Christopher Krebs, Former Director of the Cybersecurity and Infrastructure Security Agency, Spoke to UVA Engineering Class Focused on Election Security
Students in the University of Virginia’s Cybersecurity and Elections course were on the edges of their seats.
In the front of their class stood the former director of the Cybersecurity and Infrastructure Security Agency, Christopher Krebs, who was fired in 2020 via Twitter by then-President Donald Trump for insisting that the presidential election was safe and secure.
Krebs’ talk last week about his past election work, as well as his current work consulting companies on cyber security issues in Ukraine, was part of a $3 million grant faculty at the UVA School of Engineering and Applied Science earned to lead a network of Virginia universities, in partnership with the Virginia Department of Elections, to train future cybersecurity professionals to protect election infrastructure. The class is a prerequisite for the Virginia Cyber Navigator Internship Program this summer.
Krebs, a 1999 graduate of UVA’s environmental sciences program, began by detailing his unique path after graduating from UVA to being appointed by Trump as the first to lead the federal cybersecurity agency, formed in 2018 under the Department of Homeland Security. The agency is a successor to the National Protection and Programs Directorate, which was launched in 2007.
After his graduation from UVA, Krebs headed south to be a scuba dive master in the Caribbean, but realized it wasn’t all it was cracked up to be, so he went back to Washington, D.C., and took a job in maritime incident response.
“This goes back years, and even through today, where I feel like I kind of get drawn to incidents. I kind of thrive in a high-stress, high-risk incidence response,” Krebs said.
One of his clients while he worked in maritime incident response was the U.S. Coast Guard, which was rolled up under Homeland Security after 9/11. Shortly after, Krebs earned his juris doctorate from the Antonin Scalia Law School at George Mason University before ending up as an employee at Homeland Security under George Bush’s administration. During the Obama administration, Krebs transitioned back into the commercial sector to take a job at Microsoft overseeing their cyber security policy in the United States.
In March of 2017, Krebs was hired as senior counselor of the secretary of Homeland Security, and later that year he was appointed as the assistant secretary for infrastructure protection under the National Protection and Programs Directorate. Several months later, he was confirmed as the director of the cybersecurity agency.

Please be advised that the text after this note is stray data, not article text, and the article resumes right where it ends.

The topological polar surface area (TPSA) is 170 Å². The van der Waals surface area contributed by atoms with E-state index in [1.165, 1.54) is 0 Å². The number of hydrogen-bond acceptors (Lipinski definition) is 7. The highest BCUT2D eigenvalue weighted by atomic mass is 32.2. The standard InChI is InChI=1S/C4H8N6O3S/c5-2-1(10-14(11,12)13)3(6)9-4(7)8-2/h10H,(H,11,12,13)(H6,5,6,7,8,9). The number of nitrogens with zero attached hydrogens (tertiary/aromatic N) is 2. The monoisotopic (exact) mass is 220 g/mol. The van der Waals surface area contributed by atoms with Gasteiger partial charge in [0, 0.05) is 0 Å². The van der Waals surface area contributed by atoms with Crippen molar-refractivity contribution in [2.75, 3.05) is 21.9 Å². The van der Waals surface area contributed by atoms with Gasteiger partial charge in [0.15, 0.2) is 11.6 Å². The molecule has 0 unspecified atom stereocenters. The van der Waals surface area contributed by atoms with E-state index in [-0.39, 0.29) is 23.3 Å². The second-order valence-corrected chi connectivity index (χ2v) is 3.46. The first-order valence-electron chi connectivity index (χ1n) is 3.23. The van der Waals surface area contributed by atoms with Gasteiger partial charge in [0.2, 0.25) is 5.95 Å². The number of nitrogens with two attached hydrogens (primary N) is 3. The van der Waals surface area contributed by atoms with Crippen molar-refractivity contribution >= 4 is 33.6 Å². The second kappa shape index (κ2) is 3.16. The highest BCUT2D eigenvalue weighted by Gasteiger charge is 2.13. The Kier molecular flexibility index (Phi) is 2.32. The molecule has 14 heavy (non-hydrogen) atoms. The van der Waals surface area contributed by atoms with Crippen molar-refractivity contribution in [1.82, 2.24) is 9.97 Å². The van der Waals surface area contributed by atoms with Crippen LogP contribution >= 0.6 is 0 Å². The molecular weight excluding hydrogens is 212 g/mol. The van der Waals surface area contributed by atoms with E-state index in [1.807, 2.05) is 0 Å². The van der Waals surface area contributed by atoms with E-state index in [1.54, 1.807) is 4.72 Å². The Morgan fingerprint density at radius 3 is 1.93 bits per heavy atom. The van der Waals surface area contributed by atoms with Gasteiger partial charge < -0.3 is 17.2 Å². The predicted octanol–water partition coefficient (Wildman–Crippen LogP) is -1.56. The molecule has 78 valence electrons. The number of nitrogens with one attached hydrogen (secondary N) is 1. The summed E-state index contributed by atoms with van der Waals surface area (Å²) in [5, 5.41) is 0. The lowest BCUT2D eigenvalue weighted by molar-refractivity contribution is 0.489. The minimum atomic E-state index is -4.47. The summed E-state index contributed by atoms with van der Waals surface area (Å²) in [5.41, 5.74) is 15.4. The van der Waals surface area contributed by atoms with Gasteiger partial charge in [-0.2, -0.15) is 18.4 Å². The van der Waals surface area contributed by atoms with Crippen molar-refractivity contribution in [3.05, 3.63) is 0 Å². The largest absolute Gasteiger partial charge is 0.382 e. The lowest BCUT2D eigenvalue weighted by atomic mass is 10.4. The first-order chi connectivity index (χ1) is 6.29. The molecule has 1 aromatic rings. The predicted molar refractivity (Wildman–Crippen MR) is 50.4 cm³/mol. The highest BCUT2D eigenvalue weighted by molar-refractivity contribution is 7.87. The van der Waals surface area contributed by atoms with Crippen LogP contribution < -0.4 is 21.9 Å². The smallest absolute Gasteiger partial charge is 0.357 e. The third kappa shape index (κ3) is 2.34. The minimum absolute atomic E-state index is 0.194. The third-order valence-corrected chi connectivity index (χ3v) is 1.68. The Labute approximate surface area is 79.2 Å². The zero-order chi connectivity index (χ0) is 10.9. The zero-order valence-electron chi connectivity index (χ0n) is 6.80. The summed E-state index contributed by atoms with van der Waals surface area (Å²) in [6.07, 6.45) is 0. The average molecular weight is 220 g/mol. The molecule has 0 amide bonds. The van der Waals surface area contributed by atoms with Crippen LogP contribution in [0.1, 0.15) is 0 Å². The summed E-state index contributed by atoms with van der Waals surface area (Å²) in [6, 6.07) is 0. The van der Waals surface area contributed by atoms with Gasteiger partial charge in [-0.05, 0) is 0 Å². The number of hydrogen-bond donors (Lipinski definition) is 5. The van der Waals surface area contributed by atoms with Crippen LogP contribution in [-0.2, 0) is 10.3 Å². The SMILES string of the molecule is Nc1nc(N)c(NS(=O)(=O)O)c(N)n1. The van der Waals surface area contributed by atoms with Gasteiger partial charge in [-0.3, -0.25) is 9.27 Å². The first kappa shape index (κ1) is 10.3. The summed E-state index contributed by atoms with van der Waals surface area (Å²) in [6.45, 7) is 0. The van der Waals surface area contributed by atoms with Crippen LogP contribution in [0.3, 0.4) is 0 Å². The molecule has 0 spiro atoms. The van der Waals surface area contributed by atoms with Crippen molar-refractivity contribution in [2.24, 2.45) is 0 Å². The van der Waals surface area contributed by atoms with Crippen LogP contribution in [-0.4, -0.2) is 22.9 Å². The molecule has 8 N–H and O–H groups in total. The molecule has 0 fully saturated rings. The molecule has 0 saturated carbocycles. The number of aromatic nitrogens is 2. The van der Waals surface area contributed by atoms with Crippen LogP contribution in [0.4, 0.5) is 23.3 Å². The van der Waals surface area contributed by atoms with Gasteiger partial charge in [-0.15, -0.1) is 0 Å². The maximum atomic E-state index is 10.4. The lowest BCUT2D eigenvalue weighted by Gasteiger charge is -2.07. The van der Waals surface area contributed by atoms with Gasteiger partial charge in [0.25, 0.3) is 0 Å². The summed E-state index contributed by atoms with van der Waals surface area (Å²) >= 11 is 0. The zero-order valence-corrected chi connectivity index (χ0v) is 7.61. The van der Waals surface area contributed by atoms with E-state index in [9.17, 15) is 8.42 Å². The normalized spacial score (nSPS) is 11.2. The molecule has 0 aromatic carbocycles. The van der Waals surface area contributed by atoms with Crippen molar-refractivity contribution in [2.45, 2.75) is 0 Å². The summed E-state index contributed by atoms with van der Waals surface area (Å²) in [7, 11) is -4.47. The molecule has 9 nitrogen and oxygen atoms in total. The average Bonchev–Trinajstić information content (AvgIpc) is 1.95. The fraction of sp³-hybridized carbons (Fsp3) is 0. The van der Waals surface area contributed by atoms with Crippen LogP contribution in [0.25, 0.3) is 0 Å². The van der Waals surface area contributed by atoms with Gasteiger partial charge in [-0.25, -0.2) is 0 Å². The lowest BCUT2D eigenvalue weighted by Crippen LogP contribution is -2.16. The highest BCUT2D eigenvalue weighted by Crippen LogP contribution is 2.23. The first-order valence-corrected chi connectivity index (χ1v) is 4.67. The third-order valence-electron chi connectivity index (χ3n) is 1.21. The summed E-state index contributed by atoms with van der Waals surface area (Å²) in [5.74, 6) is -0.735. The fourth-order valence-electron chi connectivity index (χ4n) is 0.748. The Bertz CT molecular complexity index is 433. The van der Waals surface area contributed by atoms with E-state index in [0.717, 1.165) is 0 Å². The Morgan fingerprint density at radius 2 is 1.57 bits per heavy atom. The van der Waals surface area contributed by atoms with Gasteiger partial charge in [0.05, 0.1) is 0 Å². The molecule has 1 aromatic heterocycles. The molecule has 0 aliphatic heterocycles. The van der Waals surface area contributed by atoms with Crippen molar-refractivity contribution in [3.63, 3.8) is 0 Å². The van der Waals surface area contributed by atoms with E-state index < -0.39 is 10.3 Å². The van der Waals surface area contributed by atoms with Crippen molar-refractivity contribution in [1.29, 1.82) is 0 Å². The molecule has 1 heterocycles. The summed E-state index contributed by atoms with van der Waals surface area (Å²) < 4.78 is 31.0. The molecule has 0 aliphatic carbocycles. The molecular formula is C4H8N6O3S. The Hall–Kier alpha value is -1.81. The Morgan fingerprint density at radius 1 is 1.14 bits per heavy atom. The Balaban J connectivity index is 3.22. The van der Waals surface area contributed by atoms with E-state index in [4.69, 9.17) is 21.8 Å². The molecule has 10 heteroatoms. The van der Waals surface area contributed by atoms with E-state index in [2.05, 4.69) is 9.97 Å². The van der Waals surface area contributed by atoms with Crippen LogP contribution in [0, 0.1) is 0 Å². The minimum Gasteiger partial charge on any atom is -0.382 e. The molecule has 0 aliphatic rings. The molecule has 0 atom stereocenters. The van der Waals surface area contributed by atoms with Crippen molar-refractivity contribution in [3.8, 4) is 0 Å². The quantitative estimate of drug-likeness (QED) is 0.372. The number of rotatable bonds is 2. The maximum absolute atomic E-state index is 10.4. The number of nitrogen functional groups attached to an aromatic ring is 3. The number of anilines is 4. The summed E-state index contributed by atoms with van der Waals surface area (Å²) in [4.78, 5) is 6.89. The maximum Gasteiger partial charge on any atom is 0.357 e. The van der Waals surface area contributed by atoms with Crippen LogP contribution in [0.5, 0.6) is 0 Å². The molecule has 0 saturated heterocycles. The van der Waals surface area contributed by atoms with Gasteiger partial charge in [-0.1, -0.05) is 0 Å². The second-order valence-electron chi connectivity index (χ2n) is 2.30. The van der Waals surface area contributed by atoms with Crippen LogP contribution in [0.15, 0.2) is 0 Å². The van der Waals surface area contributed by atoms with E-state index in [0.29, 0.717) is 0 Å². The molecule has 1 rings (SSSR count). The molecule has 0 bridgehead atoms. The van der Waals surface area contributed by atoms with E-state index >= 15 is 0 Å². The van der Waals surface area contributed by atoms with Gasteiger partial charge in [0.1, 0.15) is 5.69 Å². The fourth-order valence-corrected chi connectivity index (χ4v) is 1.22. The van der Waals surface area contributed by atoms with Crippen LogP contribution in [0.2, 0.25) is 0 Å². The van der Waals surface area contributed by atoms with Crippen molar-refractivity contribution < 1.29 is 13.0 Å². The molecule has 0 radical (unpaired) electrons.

“This was right after the 2016 election, obviously, and right after the intelligence community released the assessment of Russian interference in the 2016 election,” he said.
At that time, election infrastructure was labeled critical infrastructure, setting in motion a plan to retire old voting machines, especially those electronic versions that didn’t require paper ballots.
“In 2016, according to the Center for Election Innovation and Research, David Becker's organization, they estimated that just under 80% of votes were cast with a paper record – so, a voter verifiable paper audit trail, where the voter's intent is recorded on something that can be audited after the fact.”
Krebs prioritized converting the remaining states that were primarily using the direct recording equipment over to using paper ballots. Pennsylvania and Georgia were on that list, and his agency was successful in helping them move to safer and more secure election protocols. This would prove pivotal after the 2020 election, as both states’ voting records were recounted and audited.
“The fact that they could go back and make an audit again and again – Georgia recounted three times – this gave us the confidence to say that it was, in fact, a secure election. I have to say, if they were still on DRE’s in the way it came down to Georgia and Pennsylvania, it would've been hard to say that with the same level of, of confidence,” he said.
After Trump fired Krebs, Krebs teamed up with former Facebook Chief Information Security Officer, Alex Stamos, to launch the Krebs Stamos Group, a cybersecurity consultancy.
Today, Krebs helps international corporations with their cyber resiliency in the face of a growing onslaught of hackers, many of which are nationalized.
He sees this playing out in Ukraine, where he and his company monitored the disinformation coming from Russia prior to the invasion of Ukraine last week. He also helped prepare Ukraine for cyber-attacks on its digital and physical infrastructures, which have been ongoing during the assault. He says he consulted with clients who do business in Eastern Europe about expectations during an attack and how to be prepared. Krebs shared that he believes there is a lot of vulnerability to mid-level, service-oriented service industries because those attacks can disrupt supply chains.
He also shared with students his belief that as societies grow ever more dependent on connected devices in their daily lives, the need for cybersecurity professionals will only become more important.
“Everything’s got some technological dependency. It's not going to get easier. It's going to get harder,” he said. “That’s for the rest of human history, it's only going to accelerate. So, there's a lot of work out there for y'all.”